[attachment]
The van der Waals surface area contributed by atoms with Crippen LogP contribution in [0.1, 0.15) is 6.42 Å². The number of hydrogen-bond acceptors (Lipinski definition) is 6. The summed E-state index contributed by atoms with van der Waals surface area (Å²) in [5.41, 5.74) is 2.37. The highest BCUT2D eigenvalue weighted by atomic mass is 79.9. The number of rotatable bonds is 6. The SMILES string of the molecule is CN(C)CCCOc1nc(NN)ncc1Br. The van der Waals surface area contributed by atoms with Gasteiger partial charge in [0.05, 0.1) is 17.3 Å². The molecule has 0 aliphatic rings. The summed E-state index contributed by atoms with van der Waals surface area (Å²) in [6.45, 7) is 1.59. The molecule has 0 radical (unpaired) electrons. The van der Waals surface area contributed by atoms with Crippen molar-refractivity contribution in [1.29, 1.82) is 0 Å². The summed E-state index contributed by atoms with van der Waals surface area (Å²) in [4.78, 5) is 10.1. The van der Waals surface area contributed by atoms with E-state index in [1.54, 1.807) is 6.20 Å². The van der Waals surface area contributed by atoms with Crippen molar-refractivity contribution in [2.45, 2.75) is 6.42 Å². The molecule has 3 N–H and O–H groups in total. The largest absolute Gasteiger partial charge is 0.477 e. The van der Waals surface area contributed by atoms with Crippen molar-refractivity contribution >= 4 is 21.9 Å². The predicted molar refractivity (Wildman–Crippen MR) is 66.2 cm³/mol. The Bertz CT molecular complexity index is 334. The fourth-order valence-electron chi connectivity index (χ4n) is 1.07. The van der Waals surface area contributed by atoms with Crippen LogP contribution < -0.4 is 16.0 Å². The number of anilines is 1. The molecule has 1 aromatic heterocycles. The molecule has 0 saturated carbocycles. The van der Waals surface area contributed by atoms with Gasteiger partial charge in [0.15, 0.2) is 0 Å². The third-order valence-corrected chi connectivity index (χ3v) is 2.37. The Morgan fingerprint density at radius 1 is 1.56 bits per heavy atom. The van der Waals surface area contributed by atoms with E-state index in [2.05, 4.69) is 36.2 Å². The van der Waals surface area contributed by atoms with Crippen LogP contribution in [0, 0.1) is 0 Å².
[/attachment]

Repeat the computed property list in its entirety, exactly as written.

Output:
The van der Waals surface area contributed by atoms with Crippen LogP contribution in [0.1, 0.15) is 6.42 Å². The number of hydrogen-bond acceptors (Lipinski definition) is 6. The summed E-state index contributed by atoms with van der Waals surface area (Å²) in [5.41, 5.74) is 2.37. The highest BCUT2D eigenvalue weighted by atomic mass is 79.9. The number of rotatable bonds is 6. The SMILES string of the molecule is CN(C)CCCOc1nc(NN)ncc1Br. The van der Waals surface area contributed by atoms with Gasteiger partial charge in [0.05, 0.1) is 17.3 Å². The molecule has 0 aliphatic rings. The summed E-state index contributed by atoms with van der Waals surface area (Å²) in [6.45, 7) is 1.59. The molecule has 0 radical (unpaired) electrons. The van der Waals surface area contributed by atoms with Crippen molar-refractivity contribution in [1.29, 1.82) is 0 Å². The summed E-state index contributed by atoms with van der Waals surface area (Å²) in [4.78, 5) is 10.1. The van der Waals surface area contributed by atoms with E-state index in [1.54, 1.807) is 6.20 Å². The van der Waals surface area contributed by atoms with Crippen molar-refractivity contribution in [2.45, 2.75) is 6.42 Å². The molecule has 3 N–H and O–H groups in total. The largest absolute Gasteiger partial charge is 0.477 e. The van der Waals surface area contributed by atoms with Crippen molar-refractivity contribution >= 4 is 21.9 Å². The predicted molar refractivity (Wildman–Crippen MR) is 66.2 cm³/mol. The Bertz CT molecular complexity index is 334. The fourth-order valence-electron chi connectivity index (χ4n) is 1.07. The van der Waals surface area contributed by atoms with Crippen LogP contribution < -0.4 is 16.0 Å². The number of anilines is 1. The molecule has 1 aromatic heterocycles. The molecule has 0 saturated carbocycles. The van der Waals surface area contributed by atoms with Gasteiger partial charge in [0.15, 0.2) is 0 Å². The third-order valence-corrected chi connectivity index (χ3v) is 2.37. The Morgan fingerprint density at radius 1 is 1.56 bits per heavy atom. The van der Waals surface area contributed by atoms with E-state index in [2.05, 4.69) is 36.2 Å². The van der Waals surface area contributed by atoms with Crippen LogP contribution in [0, 0.1) is 0 Å².